I hate to harp on Judy Miller. Or perhaps I should say I hate to have so many opportunities to harp on her. But it's kind of my shtick, so when I see articles reporting on a team debunking the Mobile Weapons Lab myth, I feel obliged. Joby Warrick reports:
On May 29, 2003, 50 days after the fall of Baghdad, President Bush proclaimed a fresh victory for his administration in Iraq: Two small trailers captured by U.S. and Kurdish troops had turned out to be long-sought mobile "biological laboratories." He declared, "We have found the weapons of mass destruction."
The claim, repeated by top administration officials for months afterward, was hailed at the time as a vindication of the decision to go to war. But even as Bush spoke, U.S. intelligence officials possessed powerful evidence that it was not true.
A secret fact-finding mission to Iraq -- not made public until now -- had already concluded that the trailers had nothing to do with biological weapons. Leaders of the Pentagon-sponsored mission transmitted their unanimous findings to Washington in a field report on May 27, 2003, two days before the president's statement.
The three-page field report and a 122-page final report three weeks later were stamped "secret" and shelved. Meanwhile, for nearly a year, administration and intelligence officials continued to publicly assert that the trailers were weapons factories.
Why does this oblige me to harp on Judy again? Well, because she seems to have been involved in an effort to first pre-empt this study ... and then counteract it.
To understand what I mean, let's review timing. One of the last things Judy did before leaving Iraq (just before she published a breathless article about finding a known cache of uranium) was to publish a May 11 article announcing the find of the "Mobile Weapons Labs."
A team of experts searching for evidence of biological and chemical weapons in Iraq has concluded that a trailer found near Mosul in northern Iraq in April is a mobile biological weapons laboratory, the three team members said today.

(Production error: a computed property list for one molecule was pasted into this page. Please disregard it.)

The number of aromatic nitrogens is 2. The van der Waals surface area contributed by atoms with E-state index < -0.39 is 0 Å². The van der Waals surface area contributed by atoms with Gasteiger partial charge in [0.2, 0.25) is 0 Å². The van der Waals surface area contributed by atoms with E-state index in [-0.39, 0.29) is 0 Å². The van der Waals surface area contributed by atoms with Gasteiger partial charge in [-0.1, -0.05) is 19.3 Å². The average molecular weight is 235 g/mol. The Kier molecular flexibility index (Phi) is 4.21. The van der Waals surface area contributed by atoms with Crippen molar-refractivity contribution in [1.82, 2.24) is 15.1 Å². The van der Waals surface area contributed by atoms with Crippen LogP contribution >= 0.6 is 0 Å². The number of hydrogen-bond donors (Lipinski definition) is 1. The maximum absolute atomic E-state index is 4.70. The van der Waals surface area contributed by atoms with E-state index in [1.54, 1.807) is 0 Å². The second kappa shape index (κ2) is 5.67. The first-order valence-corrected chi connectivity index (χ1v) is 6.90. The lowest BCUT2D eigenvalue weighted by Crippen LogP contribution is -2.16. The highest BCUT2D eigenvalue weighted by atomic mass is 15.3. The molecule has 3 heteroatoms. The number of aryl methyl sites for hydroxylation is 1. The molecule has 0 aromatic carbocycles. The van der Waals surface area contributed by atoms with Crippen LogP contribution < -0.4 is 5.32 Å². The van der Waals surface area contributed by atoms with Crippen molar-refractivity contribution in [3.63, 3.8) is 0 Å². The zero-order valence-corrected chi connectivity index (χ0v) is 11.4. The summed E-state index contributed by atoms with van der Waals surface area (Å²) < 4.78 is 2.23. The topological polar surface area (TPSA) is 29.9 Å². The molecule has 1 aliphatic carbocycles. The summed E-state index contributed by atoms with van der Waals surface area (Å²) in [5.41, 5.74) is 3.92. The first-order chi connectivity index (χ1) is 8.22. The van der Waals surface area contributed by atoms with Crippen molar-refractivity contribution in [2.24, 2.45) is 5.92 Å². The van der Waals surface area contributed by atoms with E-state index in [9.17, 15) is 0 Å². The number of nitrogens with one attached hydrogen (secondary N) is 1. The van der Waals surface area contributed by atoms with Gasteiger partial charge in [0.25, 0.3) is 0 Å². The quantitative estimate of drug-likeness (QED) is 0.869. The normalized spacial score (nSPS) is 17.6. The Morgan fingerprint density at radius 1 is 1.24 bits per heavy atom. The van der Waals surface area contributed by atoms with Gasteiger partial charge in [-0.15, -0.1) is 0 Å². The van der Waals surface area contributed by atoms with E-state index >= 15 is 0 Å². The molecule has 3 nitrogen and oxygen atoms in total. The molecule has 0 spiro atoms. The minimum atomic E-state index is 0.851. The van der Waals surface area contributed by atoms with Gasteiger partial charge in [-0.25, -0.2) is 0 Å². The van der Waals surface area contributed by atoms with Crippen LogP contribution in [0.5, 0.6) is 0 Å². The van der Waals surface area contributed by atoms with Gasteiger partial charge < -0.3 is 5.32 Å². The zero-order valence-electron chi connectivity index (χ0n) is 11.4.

Describing their four-day examination of the lab for the first time and on the condition of anonymity, the members of the Chemical Biological Intelligence Support Team-Charlie, or Team Charlie, said they had based their conclusion on a thorough examination of the gray-green trailer, with the help of British experts and a few American soldiers.
The members acknowledged that some experts were still uncertain whether the trailer was intended to produce biological agents. But they said they were persuaded that it was a mobile lab for biological production.
Then, writing from the US ten days later, Judy leaked the contents of a White Paper confirming the find:
United States intelligence agencies have concluded that two mysterious trailers found in Iraq were mobile units to produce germs for weapons, but they have found neither biological agents nor evidence that the equipment was used to make such arms, according to senior administration officials.
The officials said intelligence analysts in Washington and Baghdad reached their conclusion about the trailers after analyzing, and rejecting, alternative theories of how they could have been used. Their consensus was in a paper presented to the White House late Monday.
The six-page white paper, entitled Iraqi Mobile Biological Warfare Production Plants, contains a description of the three trailer units found so far in Iraq and dismisses at least three alternative explanations for their use, an official said yesterday.
Curiously, Judy mentions international experts who will be invited to examine the mobile units--at about the same time as the team Warrick reported on would have been leaving to conduct their investigation (they assembled in Kuwait on May 25).
Yesterday in Baghdad a military official said that American forces would invite international experts to examine the mobile units, The Associated Press reported.
And then, as Warrick details, the team conducts its investigation and submits a report debunking the mobile weapon lab claims just six days later. A day after the debunking team submitted its report on May 27, the CIA published the White Paper Judy had leaked a week earlier. From Warrick:
The technical team's findings had no apparent impact on the intelligence agencies' public statements on the trailers. A day after the team's report was transmitted to Washington -- May 28, 2003 -- the CIA publicly released its first formal assessment of the trailers, reflecting the views of its Washington analysts. That white paper, which also bore the DIA seal, contended that U.S. officials were "confident" that the trailers were used for "mobile biological weapons production."